When I found that immediately after LRK3DE William Fox-Pitt was coming to the incredible RockGate Equestrian Center in Texas to offer a three-day clinic: a day of semi-private dressage lessons, a day of cross country schooling, and a day of stadium jumping. I opted to audit all three days, and what follows are my notes put into consumable form. This is the second of three parts in this series — to read part one, click here.
Cross Country: Teaching Horses to Think for Themselves
The second day of the William Fox-Pitt clinic at the incredible RockGate Equestrian Center in Texas dawned grey and windy, so the organizers flipped cross country and stadium days since some really nasty weather was heading our way for day three. The rain held off, and the cross country riders enjoyed a cool, breezy, cloudy day. Here’s what I learned:
It’s important to teach our horses to think for themselves on cross country. After all, as William says, they may have to save our bacon one day. He also is a huge believer in a good neck strap, and by the end of the day, most riders had procured one. He says he uses it in all phases — it helps him not grab the reins, it helps him keep his hands still (he said he tied his hands to one when schooling dressage!), and, of course, it helps him stay on.
William believes in a “no second go” sport. Horses are NOT allowed to stop. They can jump from a standstill, or back up a few steps and jump, but stopping is not an option. He noted that other famous riders, like Lucinda Green, don’t mind stopping as much, because they like to find out what horses can’t do and then address it, so he realizes his mantra of “no stopping” isn’t necessarily for everyone.
The focus of day two built on day one: rhythm, connection, straightness. After each group of riders had warmed up, he asked them to jump a few things they felt comfortable popping over at either a trot or canter. He encouraged them to start out at a trot, too, since jumping from a trot often highlighted issues that the riders could identify and then address. He doesn’t like to warm up for cross country with a lot of jumps, but just enough to get the horse thinking about going forward.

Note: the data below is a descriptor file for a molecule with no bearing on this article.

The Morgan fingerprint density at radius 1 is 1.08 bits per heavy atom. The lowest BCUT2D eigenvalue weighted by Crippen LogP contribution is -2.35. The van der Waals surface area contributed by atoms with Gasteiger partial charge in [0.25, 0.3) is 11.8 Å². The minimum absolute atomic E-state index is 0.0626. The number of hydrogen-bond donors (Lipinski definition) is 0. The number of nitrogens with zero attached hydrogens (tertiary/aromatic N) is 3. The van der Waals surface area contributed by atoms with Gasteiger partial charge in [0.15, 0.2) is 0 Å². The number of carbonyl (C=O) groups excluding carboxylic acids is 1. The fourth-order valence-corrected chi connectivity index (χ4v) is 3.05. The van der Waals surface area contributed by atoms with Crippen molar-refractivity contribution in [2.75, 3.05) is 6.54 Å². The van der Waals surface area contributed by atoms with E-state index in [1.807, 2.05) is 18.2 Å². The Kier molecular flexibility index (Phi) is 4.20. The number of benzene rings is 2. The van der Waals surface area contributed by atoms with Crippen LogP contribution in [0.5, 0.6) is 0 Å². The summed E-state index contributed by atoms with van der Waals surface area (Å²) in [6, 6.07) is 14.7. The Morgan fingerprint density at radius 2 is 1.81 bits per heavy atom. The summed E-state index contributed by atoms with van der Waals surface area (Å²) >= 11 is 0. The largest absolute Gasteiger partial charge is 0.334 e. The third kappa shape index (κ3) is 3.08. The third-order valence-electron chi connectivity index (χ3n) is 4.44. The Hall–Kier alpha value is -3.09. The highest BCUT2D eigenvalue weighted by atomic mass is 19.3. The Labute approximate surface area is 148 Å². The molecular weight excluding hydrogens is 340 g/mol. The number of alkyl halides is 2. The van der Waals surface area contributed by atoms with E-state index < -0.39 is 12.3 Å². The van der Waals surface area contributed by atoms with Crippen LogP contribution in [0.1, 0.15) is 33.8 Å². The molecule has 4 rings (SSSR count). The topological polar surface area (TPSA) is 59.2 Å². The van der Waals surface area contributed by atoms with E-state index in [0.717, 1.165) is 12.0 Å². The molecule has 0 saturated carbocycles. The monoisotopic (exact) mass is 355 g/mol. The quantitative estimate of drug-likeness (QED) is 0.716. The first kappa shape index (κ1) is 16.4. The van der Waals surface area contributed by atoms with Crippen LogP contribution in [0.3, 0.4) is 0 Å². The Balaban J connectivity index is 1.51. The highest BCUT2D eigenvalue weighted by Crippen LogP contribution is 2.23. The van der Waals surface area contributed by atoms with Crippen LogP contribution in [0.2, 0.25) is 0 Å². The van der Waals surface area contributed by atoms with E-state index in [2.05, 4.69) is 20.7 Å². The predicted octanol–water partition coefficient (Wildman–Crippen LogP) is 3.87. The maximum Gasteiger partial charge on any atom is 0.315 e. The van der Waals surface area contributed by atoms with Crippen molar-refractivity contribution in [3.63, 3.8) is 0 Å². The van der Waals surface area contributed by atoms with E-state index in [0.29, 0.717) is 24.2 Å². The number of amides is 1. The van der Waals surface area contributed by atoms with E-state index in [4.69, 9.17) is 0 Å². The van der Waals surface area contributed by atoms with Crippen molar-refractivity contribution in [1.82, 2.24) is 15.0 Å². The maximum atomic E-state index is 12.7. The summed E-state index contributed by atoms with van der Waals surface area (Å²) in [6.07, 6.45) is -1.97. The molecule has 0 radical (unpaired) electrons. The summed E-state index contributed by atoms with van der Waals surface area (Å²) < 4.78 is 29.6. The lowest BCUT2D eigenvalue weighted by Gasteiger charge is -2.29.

Someone asked him what the difference was between how U.S. riders and British riders approached eventing, and William said that U.S. riders “overcomplicate things”. We like to learn (he was amazed that some U.S. riders ride in clinics, but don’t compete), but we think too much; Brits go out and DO it. This attitude foregrounded the cross country session: he asked the riders to do a series of fences from the start, rather than focusing on one or two fences at a time. He used the great topography and put together a series of jumps that included up/down banks, roll tops, tables, related distances, a few corners, brushes, water, and some accuracy fences/lines.
He noted that he likes a full-cheek snaffle (a fulmar) for jumping, because it gives the rider more control when turning. A D-ring or eggbutt is good, too.
William believes that we have to start schooling water correctly early on. Many of the riders let their horses get long/strung out in the water, and he made them go again with a shorter, choppier canter stride in the water. If a horse is going to jump out, he needs to have access to his back legs.
He encouraged riders to “get it done” before fences — and that means using LEG, even if it means a good old-fashioned pony club kick. No hand without leg!
If a rider had difficulty with a fence or a line, it usually came back to his original mantra: rhythm, connection, and straightness. A few of the riders were having confidence issues, and he simply directed them to go out and get over it….literally! It was fantastic to see riders focus and ride through their fear, ecstatic at conquering their demons. The mighty auditing crowd (and the other riders) all served as an enthusiastic cheering section.
At the end of the first day, we held a reception for William, indoctrinating him – making him an honorary Texas, complete with cowboy hat. After cross country, we had a dinner in the barn aisle, and William gave us a talk about a typical day for him, and he answered questions (which were often punctuated by the horses snorting or sighing). It was a fantastic two days.
Best line of the day:
“The best event riders are probably a bit thick — they don’t overthink things. They have a plan, and they stick to it. Then, when things go wrong, they deal with it.”
Come back tomorrow for the final piece in this series!